If you’re starting to wonder whether those end of day glasses of wine are having some un-fun consequences, let us tell you a few of the good things that happen when you forgo the popular “wine time” routine.
1. More energy
While it’s so true that a couple of glasses of wine in the late afternoon can feel like a reward at the end of a day in the parenting trenches, it’s also true that it’s likely sapping your energy and (eventually) depressing your system.
Forgoing the loved-by-millions wine time might seem super boring in the short term, but in just a few days you’ll have more energy and possibly even stop falling asleep feeding your baby in front of the 6 o’ clock news. Win-win!
2. Less guilt
If you are anything like me, you might feel a bit guilty about drinking regularly or semi-regularly, because you know it’s not great for your physical and mental health.
Not only that, you might be aware of the fact that you’re a different parent after a couple of Proseccos. Yes, SO much funnier (obvs!) and less uptight, but ultimately not really responding in ways that are true-to you or completely present.
These confusing feelings vanish into thin air when you shelve the booze for something lighter.
Read more about parenting and alcohol:
- Forget mummy wine time! 12 stress-busting foods to take the edge off
- Beyonce drank some wine – and strangers are furious about it
- Pink shares relatable “wine time” selfie, as she pumps breast milk
3. More money
Nice wine costs money. Heck, even not nice wine costs money. If you shelve the wine habit for a week you can buy a new book to read with the money you save, or a new lipstick, or a new set of screwdrivers. I mean, whatever floats your boat. Ka-ching!
4. More spontaneity and availability
Nobody likes a drunk driver and of course you don’t get in the car after you’ve had your evening tipples. Good for you. While this is responsible, it’s kind of limiting at the same time. What if you have to rush your child to casualty in the middle of the night? What if a friend has a crisis and needs to be collected from the pub?
Avoiding alcohol means logistics are much less complicated and you can be available when your friends and family need you most.
5. Better health
Alcohol has a whole bunch of terrible health implications and yet we still drink up. What are we like?! Common consequences of drinking include: high blood pressure, cognitive impairment, depression, anxiety, increased risk of stroke, heart problems and disease, cancer, decrease in bone mass and density, reproductive issues, stomach ulcers, gastritis, pancreatitis, dietary deficiencies and liver damage. Argh.
6. A clear head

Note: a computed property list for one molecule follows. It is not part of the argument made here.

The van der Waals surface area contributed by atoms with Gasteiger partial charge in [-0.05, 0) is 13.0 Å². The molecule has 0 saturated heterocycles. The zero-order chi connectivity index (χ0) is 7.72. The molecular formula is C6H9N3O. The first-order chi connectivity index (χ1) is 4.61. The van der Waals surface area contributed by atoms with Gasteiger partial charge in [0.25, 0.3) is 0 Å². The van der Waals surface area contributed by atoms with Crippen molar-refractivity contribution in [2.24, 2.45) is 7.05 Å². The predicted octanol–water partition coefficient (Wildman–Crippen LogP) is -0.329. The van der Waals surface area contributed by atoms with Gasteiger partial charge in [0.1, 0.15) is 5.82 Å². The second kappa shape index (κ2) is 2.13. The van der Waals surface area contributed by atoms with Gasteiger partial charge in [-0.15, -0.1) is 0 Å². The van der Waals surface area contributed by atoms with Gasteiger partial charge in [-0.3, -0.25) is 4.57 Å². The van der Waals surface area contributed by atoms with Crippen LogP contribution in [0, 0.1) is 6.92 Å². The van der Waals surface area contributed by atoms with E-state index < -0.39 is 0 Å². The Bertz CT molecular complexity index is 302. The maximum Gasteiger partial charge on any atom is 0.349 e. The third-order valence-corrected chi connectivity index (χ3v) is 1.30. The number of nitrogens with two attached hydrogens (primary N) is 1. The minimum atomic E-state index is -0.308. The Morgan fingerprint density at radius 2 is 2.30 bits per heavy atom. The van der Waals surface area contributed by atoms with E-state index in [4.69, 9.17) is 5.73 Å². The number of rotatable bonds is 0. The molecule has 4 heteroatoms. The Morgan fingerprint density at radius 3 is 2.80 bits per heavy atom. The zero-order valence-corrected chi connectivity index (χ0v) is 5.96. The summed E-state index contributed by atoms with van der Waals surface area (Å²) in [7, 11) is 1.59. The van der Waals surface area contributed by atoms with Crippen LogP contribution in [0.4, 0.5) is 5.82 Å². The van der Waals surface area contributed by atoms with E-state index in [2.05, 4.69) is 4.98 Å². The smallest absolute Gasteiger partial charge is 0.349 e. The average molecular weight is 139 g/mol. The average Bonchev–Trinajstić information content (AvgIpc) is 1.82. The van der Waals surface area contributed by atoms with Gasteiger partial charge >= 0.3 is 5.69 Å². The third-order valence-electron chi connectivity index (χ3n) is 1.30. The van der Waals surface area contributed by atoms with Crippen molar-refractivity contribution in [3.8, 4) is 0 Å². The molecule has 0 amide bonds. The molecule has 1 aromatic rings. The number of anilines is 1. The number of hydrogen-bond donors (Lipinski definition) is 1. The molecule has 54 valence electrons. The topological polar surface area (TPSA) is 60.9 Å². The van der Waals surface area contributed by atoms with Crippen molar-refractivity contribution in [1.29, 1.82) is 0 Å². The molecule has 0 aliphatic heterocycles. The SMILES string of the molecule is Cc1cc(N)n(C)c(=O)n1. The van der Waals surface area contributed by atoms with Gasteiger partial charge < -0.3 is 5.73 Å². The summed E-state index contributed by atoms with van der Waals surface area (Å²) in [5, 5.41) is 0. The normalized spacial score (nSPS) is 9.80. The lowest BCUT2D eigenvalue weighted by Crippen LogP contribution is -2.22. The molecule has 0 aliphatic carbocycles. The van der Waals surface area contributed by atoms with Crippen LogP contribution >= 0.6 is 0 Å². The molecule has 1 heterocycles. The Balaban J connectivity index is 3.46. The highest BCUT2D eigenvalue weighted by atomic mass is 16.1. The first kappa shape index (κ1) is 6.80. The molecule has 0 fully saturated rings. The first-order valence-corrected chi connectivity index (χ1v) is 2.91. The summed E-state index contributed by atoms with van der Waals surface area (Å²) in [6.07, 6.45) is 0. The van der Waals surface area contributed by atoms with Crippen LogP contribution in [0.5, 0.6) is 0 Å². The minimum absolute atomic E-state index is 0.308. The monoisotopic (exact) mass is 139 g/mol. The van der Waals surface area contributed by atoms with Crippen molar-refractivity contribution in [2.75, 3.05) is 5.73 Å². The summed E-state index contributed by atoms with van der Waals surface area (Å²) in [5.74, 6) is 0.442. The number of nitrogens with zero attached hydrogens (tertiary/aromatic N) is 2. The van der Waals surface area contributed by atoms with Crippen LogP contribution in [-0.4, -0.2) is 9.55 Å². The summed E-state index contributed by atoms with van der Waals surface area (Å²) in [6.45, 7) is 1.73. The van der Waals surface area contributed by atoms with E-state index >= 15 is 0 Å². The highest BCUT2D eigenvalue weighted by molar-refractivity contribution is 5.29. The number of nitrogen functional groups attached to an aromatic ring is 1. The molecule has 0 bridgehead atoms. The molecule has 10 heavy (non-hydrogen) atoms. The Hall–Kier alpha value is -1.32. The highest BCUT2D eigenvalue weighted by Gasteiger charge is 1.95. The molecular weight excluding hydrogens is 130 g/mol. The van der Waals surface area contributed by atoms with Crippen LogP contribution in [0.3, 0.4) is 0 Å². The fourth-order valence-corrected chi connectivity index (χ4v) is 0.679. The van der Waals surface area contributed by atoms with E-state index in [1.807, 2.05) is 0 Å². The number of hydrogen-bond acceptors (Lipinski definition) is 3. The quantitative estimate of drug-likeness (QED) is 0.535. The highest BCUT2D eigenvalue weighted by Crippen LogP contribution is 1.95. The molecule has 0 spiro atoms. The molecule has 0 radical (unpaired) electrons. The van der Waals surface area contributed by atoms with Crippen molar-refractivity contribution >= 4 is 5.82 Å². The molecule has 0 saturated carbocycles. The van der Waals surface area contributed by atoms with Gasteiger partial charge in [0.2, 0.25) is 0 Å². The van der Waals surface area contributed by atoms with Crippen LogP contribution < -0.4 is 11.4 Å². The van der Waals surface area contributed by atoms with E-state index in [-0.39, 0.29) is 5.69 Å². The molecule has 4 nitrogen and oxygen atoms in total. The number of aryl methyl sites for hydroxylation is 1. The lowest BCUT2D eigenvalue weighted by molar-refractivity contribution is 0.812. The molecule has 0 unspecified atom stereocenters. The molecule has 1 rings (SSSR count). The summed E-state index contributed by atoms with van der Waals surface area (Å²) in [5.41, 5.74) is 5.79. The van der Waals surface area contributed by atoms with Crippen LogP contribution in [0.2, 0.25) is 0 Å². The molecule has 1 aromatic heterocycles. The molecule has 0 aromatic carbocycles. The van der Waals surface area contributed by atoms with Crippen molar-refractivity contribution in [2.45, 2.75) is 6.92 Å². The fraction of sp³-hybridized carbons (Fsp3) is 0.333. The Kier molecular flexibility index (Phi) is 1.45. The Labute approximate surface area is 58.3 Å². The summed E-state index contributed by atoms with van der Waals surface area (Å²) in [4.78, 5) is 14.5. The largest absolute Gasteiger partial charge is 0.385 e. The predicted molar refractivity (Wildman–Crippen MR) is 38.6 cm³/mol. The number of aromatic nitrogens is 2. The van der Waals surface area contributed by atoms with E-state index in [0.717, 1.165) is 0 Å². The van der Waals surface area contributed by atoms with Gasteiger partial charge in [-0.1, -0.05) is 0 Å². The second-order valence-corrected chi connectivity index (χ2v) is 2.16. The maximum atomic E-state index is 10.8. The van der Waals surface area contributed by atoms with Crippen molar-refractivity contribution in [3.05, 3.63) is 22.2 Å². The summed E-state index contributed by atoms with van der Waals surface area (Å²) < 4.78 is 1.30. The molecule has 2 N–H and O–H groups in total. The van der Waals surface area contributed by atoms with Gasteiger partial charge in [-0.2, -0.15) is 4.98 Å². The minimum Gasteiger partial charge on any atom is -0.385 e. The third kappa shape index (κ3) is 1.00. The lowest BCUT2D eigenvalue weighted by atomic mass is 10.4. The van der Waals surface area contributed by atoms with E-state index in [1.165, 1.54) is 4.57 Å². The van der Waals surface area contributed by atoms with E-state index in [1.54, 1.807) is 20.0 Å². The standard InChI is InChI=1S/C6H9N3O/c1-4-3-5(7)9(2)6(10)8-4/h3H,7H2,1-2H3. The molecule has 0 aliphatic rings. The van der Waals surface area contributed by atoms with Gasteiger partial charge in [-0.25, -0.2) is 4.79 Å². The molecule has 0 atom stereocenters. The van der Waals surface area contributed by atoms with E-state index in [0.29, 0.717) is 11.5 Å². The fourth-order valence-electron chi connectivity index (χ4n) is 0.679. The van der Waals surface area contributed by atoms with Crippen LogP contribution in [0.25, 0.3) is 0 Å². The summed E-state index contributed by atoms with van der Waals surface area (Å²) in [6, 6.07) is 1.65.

It can be hard to gauge just how much alcohol affects our mood and how we cope with the world, but for many, many people its depressant reputation is well deserved.
Not only can alcohol give you a headache, make you feel truly bummed out and amplify all that is (allegedly) wrong in your life, it can also make you feel very foggy and move through the day feeling quite crap from the get-go.
Who wouldn’t want to avoid all that and simply have a giant cup of tea or icy glass of fancy cordial?!
7. More YOU!
The bolstering and/or numbing effect that alcohol has often masks the real and excellent you.
Choosing to take a break gives you time to notice when you most want to have a glass or three of wine – and a chance to unpack how you feel when you ride out those tricky situations without applying alcohol.
Identifying the triggers (kids driving you mad? time of day? stressful day at work? need for a sugar hit?) and finding alternative ways to cope with those challenges helps you get to know yourself better and gives the world a better glimpse at who you truly are.
Some think this seemingly ubiquitous “wine time” routine is making something bigger.
“I think we have to look at why mothers end up relying on wine, and start creating lives for ourselves that we don’t feel the need to run away from,” author of The Sober Diaries, Claire Pooley, told The Daily Telegraph.
If you’re keen to shelve the wine time habit for a few days – or even for longer – there are lots of resources online to help you do that.
Apps like NoMo help you track the money you’re saving NOT buying booze, the productive time you’re gaining by not drinking and the number of days you’ve been a non-drinker.
Hello Sunday Morning is a brilliant website, supporting people who are keen to change the way they interact with alcohol.
If you or anyone you know needs advice about alcohol or drug use: